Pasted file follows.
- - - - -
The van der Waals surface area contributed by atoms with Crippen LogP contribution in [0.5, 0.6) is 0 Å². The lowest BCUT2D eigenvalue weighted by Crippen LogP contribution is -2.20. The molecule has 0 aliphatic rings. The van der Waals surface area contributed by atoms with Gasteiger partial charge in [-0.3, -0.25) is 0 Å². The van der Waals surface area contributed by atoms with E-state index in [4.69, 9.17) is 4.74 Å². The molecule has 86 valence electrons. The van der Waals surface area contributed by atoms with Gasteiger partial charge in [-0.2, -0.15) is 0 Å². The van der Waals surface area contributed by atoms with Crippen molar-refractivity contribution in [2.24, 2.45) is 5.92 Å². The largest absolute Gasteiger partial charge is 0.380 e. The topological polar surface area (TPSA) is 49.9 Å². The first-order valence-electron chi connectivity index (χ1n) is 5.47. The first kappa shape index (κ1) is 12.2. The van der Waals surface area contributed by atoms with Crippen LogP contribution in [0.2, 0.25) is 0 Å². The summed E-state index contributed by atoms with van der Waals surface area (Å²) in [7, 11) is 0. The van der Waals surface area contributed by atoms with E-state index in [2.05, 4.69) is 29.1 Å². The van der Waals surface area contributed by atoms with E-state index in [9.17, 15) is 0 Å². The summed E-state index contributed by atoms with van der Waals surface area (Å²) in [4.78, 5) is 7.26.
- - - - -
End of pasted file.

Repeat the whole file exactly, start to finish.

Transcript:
The van der Waals surface area contributed by atoms with Crippen LogP contribution in [0.5, 0.6) is 0 Å². The lowest BCUT2D eigenvalue weighted by Crippen LogP contribution is -2.20. The molecule has 0 aliphatic rings. The van der Waals surface area contributed by atoms with Gasteiger partial charge in [-0.3, -0.25) is 0 Å². The van der Waals surface area contributed by atoms with E-state index in [4.69, 9.17) is 4.74 Å². The molecule has 86 valence electrons. The van der Waals surface area contributed by atoms with Gasteiger partial charge in [-0.2, -0.15) is 0 Å². The van der Waals surface area contributed by atoms with Crippen molar-refractivity contribution in [2.24, 2.45) is 5.92 Å². The largest absolute Gasteiger partial charge is 0.380 e. The topological polar surface area (TPSA) is 49.9 Å². The first-order valence-electron chi connectivity index (χ1n) is 5.47. The first kappa shape index (κ1) is 12.2. The van der Waals surface area contributed by atoms with Crippen LogP contribution in [0.2, 0.25) is 0 Å². The summed E-state index contributed by atoms with van der Waals surface area (Å²) in [7, 11) is 0. The van der Waals surface area contributed by atoms with E-state index in [2.05, 4.69) is 29.1 Å². The van der Waals surface area contributed by atoms with E-state index in [9.17, 15) is 0 Å². The summed E-state index contributed by atoms with van der Waals surface area (Å²) in [4.78, 5) is 7.26.